Photography Courtesy of Alice Janssens

“Fashion Is the Manifestation of a Sentiment”: An Interview With a Fashion Economist

Alice Janssens is a fashion economist and historian at Erasmus University in Rotterdam, Netherlands. Upon learning of the existence of a job title called “fashion economist,” I immediately wanted to know more about what she does for a living. Somewhat unsurprisingly, its fascinating.


FASHION: So, what exactly does a fashion economist do?

AJ: I’m not necessarily your traditional economist who sits there and plays with numbers. More, it’s about fashion as a product or item that travels globally and the way we, as consumers or producers, interact with it as a medium.


Economically, how is fashion used as a tool of self-expression?

The problem is, when you want to actually define fashion it’s an absolute nightmare. Are you thinking about fashion as a product, or as a trend, as in something lots of people are choosing to do, or are you thinking about it as an actual physical piece of clothing that somebody wears? If we think about clothing as a product, it brings in not only this aspect of consumer-producer behaviour but it also it brings in fashion as a linguistic tool, a social tool, and a cultural discussion


How does fashion provide a view into the world’s current economic state?

We can always trace fashion as a manifestation of a sentiment. Nowadays, because there are more people, and increased access to products, as well as social media, the role of fashion is even more broad than it ever has been before. There is the need for [brands to] differentiate themselves and be even more creative, which I would argue is to do with the increased competition on the market. There is a concept within cultural economics called marginal differentiation, it’s the idea that [a subject] is diverse but the diversity is quite small. From the perspective of a fashion producer, this marginal differentiation helps because it allows them to know that they will be able to sell something because it’s a similar product to what’s popular.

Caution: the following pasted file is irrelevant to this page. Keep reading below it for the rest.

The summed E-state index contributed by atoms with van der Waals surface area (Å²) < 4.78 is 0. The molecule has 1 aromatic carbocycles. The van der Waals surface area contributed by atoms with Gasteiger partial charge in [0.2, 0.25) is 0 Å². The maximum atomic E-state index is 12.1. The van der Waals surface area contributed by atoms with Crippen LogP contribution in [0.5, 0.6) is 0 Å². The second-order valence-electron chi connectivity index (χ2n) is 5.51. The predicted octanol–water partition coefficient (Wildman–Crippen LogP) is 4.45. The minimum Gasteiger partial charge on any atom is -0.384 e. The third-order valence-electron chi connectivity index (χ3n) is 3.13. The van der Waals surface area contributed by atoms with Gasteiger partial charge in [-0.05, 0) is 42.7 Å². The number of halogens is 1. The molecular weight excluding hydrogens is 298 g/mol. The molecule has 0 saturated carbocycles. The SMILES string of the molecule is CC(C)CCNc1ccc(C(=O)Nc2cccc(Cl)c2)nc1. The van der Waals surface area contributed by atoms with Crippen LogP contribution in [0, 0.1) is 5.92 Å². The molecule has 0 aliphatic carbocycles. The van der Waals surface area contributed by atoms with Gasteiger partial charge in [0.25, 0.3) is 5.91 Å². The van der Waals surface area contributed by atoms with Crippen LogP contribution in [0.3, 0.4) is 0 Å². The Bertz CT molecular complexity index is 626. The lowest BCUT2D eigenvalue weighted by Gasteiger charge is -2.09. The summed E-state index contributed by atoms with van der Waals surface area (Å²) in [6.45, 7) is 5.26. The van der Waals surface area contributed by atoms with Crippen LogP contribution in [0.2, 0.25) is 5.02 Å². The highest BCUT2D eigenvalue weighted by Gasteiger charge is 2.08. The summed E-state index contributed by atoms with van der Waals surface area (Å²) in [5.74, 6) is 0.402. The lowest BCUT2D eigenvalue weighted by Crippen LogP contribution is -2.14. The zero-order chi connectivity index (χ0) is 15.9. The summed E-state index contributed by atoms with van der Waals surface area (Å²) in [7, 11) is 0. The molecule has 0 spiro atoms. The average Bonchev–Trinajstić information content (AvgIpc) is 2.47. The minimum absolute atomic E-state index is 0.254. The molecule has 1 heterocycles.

How has the fashion economy shifted in the past decade?

Consumers now have a stronger voice. If I wanted to, I could tweet Marc Jacobs and say, ‘Why are you using dreadlocks in your collection on white models?’ The fact that the consumer can engage in this way, means that brands need to be more open, more communicative, more authentic, and they need to be extremely careful with what they do. If you have an Instagram account like Diet Prada breathing down your back, you have to be extremely careful and you have to note your references. I wouldn’t say that the whole structure has broken down but I think it is changing.


In what ways is Fall 2018 a reflection of our social political and cultural climate?

Fashion is responding to and engaging with cultural and political events in quite a visceral way. The discussion surrounding the #MeToo movement has led to an engagement with the idea of power. At Sonia Rykiel, Loewe, even Hermes there was the protective layering of coats, leather dresses and things like that. It’s definitely traceable. If you think about Dior’s relationship with feminism, you can either say it’s something absolutely amazing or jumping on the bandwagon depending on which perspective you’re coming from. But there is this need to be engaged with the context.

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